Duke Slater coming back to Mayberry

By Aila Boyd - aboyd@civitasmedia.com

Ronnie Schell, the veteran actor who appeared in two episodes of “The Andy Griffith Show” and appeared as a series regular on the spin-off series “Gomer Pyle: USMC” is set to present his new one-man show “Ronnie Schell Again” during the Mayberry Days festival.

Schell’s show is scheduled for today 1:30 p.m at the Andy Griffith Playhouse.

“I know my audience in Mount Airy, so I gear my material to them,” Schell said.

This year’s Mayberry Days appearance makes Schell’s fourth time attending the festival, having first come in 2011.

During his one-man show, Schell said that he plans to play episodes of his appearances on “The Andy Griffith Show,” in addition to “Gomer Pyle: USMC,” for which he owns one of two original copies of the series. Jim Nabors owns the other set.

“I love the town and the people are delightful,” Schell said of Mount Airy. “I think they’ll be surprised, it’s a very enjoyable hour.”

Schell is best known for his acting on “Gomer Pyle: USMC,” where he played Gomer’s buddy, Duke Slater. He also appeared as two different characters on The Andy Griffith Show. In 1966 he played Jim Martin, a director; in 1968 he played Bernie the furrier.

At the same time he was working on Gomer Pyle, Schell also starred in one season of “Good Morning, World” with Goldie Hawn on CBS.

As for interactions with Griffith and Don Knotts, Schell said that he toured with Griffith and was social friends with Knotts. Schell hosted Knotts’ memorial service in 2006 at the request of Knotts’ widow and his daughter, Karen.

Karen Knotts also will be in attendance at Mayberry Days, doing two different shows during the festival.

“I’m looking forward to seeing Karen,” Schell said.

During his time on “Gomer Pyle: USMC,” Schell starred alongside Jim Nabors, even going on to act for two seasons on “The Jim Nabors Hour.”

“It was a joy,” Schell said of his time with Nabors. “I love him.”

Schell said that “Gomer Pyle: USMC” could have gone on for another three or four seasons, but explained that Nabors wanted to branch out and sing, which prompted the creation of “The Jim Nabors Hour.”

“He was like an older brother to me,” Schell said of Nabors, who lives in Hawaii.

Schell explained that he only sees Nabors once a year when the actor visits the continental United States.

One of Schell’s favorite stories to tell about his five-decade career is of his time working with Hawn, explaining that she worked as a go-go dancer in Baltimore before landing the role of Sandy Kramer, Schell’s girlfriend, on “Good Morning, World.”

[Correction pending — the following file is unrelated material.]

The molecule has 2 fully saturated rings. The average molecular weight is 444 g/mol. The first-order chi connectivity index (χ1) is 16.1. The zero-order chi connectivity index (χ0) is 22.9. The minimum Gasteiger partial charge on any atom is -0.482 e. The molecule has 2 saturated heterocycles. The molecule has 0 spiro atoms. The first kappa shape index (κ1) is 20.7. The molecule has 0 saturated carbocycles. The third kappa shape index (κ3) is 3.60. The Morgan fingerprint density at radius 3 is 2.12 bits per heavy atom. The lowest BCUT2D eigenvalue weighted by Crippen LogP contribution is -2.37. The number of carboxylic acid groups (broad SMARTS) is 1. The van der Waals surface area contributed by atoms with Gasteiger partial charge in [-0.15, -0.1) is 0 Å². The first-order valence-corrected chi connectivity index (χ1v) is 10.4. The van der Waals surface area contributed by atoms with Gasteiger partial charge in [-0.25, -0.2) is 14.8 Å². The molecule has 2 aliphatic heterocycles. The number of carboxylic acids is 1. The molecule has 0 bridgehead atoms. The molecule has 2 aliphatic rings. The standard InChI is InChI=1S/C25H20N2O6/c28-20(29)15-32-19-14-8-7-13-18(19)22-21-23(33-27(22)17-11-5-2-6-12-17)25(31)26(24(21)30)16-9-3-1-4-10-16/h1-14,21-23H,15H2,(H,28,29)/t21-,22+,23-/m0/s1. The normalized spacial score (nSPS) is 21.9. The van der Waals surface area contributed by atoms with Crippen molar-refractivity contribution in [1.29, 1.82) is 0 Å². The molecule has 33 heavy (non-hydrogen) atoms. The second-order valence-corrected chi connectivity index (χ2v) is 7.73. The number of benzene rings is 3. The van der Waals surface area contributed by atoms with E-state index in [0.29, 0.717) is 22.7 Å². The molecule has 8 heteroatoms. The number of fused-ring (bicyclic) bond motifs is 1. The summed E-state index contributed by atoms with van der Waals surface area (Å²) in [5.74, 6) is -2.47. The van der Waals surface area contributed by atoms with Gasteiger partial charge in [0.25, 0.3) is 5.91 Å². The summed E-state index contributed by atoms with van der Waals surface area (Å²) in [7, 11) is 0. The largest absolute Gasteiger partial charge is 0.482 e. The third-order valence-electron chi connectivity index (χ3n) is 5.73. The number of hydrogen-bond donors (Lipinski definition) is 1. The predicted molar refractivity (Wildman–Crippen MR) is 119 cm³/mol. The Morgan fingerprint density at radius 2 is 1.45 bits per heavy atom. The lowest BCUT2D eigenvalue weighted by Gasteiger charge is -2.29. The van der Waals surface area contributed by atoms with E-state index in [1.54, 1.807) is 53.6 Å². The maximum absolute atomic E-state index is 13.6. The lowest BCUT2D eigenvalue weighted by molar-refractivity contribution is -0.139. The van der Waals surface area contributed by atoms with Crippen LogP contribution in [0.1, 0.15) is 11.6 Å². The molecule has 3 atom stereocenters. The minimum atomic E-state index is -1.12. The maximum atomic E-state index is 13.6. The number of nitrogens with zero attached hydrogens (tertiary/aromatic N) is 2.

“I knew she had something, but she wasn’t disciplined,” Schell said of Hawn.

Schell explained that he told Hawn that if she didn’t take acting seriously that she was never going to make it, she later went on to win an Academy Award, which Schell said put things into perspective for him.

“I found out about her Academy Award win while working in some toilet bowl in Omaha,” Schell said, adding that when the two see each other now it feels like old times.

Hawn won an Academy Award for Best Supporting Actress for her performance in the 1969 film “Cactus Flower.”

Schell is still a working actor and performs frequently in Las Vegas, Nevada and Palm Springs, California.

Despite having an extensive list of television and film credits to his name, Schell explained that finding work is somewhat difficult at the age of 85.

He said that age discrimination is a major problem in Hollywood and he is even passed over for cartoon voice roles despite what he describes as his “youthful” voice.

When discussing the issue with his wife, Schell said that his wife responded with “You’ve had your turn Ronnie.”

“She shut me up, and she was absolutely right,” Schell said of his wife’s response.

Schell said that he’s satisfied by his career success, explaining that he never achieved widespread name recognition, but he has certainly enjoyed the ride.

“It’s been mighty lonely in the middle,” Schell said.

As for Schell’s career emphasis on comedy, Schell explained that he didn’t intentionally set out to be a comedian, rather it was a natural fit.

“I’ve always been a funny person,” Schell said.

By Aila Boyd


Aila Boyd may be reached at 336-415-2210.

Aila Boyd may be reached at 336-415-2210.

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